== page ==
Unity Marketing Survey Says Rich Are in a Scrooge Mood for Holidays

It’s not the most uplifting news of the week, but retailers should brace themselves: A new Unity Marketing survey shows that the nation’s affluent consumers have little confidence in the country’s financial heath, and that could translate to disappointing holiday sales.

In a survey conducted in early October, more than 1,200 affluent consumers (with average incomes of $267,000) were queried about their expectations for spending and holiday shopping, along with details about recent purchases and shopping behavior. The top 20 percent expressed a cautious outlook toward fourth-quarter spending, and half of all those surveyed said “the overall financial health of the country is worse now than it was three months ago,” according to a Unity Marketing release. “This important measure of affluent consumer confidence hasn’t been this low since the recession of 2008 and 2009,” stated the Stevens, Pa.–based firm.

“Given affluents’ concerns about their financial status, retailers will have to pull out all the stops in terms of promotions and discounting this season to attract these shoppers, as the most important feature these affluents say they will look for when choosing a gift is to find it on sale or at a deep discount,” explained Unity Marketing president Pam Danziger.

A second important criterion for gift purchases: that items are made in the United States.

More results are as follows:

Just 20 percent of those surveyed plan to increase luxury spending over the next 12 months, down from 31 percent a year ago.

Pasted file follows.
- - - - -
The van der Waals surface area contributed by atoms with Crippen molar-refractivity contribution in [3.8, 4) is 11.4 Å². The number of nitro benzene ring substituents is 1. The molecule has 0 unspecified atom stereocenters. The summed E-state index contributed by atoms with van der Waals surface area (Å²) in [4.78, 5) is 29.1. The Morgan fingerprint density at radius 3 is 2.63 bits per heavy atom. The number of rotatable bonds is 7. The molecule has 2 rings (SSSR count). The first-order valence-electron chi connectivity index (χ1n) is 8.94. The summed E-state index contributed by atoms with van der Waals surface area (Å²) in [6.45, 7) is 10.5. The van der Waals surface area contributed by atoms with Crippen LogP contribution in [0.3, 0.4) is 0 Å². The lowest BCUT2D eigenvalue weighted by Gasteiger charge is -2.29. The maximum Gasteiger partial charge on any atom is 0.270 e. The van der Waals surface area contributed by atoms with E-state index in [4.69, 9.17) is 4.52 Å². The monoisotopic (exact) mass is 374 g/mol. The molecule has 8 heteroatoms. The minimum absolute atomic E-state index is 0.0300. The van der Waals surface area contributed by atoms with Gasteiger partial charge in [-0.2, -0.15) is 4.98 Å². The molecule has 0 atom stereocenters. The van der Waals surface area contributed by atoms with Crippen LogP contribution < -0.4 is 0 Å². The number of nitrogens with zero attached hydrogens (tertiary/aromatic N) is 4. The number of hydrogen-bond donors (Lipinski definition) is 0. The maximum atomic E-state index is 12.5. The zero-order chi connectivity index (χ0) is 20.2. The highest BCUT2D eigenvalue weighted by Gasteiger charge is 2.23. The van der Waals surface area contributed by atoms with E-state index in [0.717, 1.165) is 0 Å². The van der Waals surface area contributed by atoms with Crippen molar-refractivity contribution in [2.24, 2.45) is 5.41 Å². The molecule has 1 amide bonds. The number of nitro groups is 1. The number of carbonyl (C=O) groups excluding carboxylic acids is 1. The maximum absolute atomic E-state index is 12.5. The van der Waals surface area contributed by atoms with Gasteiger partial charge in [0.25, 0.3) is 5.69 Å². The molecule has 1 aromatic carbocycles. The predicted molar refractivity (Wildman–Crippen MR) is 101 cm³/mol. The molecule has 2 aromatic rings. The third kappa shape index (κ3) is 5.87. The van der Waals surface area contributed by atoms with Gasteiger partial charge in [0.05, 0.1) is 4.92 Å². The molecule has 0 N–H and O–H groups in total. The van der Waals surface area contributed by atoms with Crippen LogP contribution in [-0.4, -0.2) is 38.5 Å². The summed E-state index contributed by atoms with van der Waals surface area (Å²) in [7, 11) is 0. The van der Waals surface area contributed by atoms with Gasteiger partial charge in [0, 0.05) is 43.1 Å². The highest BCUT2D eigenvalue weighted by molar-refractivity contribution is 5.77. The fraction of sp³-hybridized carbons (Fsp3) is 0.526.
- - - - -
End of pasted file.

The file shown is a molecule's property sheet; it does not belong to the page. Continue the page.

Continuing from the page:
Another 28 percent expect to spend less in the next 12 months, up from 18 percent last year.

Only 40 percent said their financial status would improve in the next 12 months, down from 52 percent during the same period last year.

Half of affluents surveyed said they felt the economy was headed in the wrong direction, compared with only 24 percent who felt this way a year ago.

A quarter of those surveyed will spend less this year on holiday gifts than they did last year, while only 18 percent expect to spend more. (The average amount affluents expect to spend on holiday gifts is $1,730.)

The categories where they’re willing to splurge: home electronics (especially high-end TVs and home computer systems); major appliances, bath fixtures and building products; and beauty products—known as the Lipstick Effect, where consumers forego luxury indulgences in favor of affordable pick-me-ups.

Contact Unity more information about the survey, or to view a webinar taking place on Nov. 13 that will shed additional light on the findings.

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